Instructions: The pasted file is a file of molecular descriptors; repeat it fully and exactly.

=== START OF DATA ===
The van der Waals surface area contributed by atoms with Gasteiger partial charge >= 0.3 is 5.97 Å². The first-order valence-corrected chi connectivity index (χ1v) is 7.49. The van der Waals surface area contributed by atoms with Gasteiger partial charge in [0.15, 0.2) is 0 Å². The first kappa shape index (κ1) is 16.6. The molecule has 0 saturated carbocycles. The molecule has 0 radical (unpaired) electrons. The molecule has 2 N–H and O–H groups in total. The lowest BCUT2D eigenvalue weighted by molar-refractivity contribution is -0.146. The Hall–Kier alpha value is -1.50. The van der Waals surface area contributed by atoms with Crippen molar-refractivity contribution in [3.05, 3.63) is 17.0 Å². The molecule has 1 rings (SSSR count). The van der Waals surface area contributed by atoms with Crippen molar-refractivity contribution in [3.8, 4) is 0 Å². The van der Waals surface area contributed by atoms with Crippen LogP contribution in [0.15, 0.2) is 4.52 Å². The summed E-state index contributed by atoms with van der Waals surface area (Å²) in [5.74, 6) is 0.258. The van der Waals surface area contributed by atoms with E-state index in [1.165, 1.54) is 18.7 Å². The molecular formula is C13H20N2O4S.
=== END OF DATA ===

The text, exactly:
The van der Waals surface area contributed by atoms with Gasteiger partial charge >= 0.3 is 5.97 Å². The first-order valence-corrected chi connectivity index (χ1v) is 7.49. The van der Waals surface area contributed by atoms with Gasteiger partial charge in [0.15, 0.2) is 0 Å². The first kappa shape index (κ1) is 16.6. The molecule has 0 saturated carbocycles. The molecule has 0 radical (unpaired) electrons. The molecule has 2 N–H and O–H groups in total. The lowest BCUT2D eigenvalue weighted by molar-refractivity contribution is -0.146. The Hall–Kier alpha value is -1.50. The van der Waals surface area contributed by atoms with Crippen molar-refractivity contribution in [3.05, 3.63) is 17.0 Å². The molecule has 1 rings (SSSR count). The van der Waals surface area contributed by atoms with Crippen molar-refractivity contribution in [3.8, 4) is 0 Å². The van der Waals surface area contributed by atoms with Crippen LogP contribution in [0.15, 0.2) is 4.52 Å². The summed E-state index contributed by atoms with van der Waals surface area (Å²) in [5.74, 6) is 0.258. The van der Waals surface area contributed by atoms with E-state index in [1.165, 1.54) is 18.7 Å². The molecular formula is C13H20N2O4S.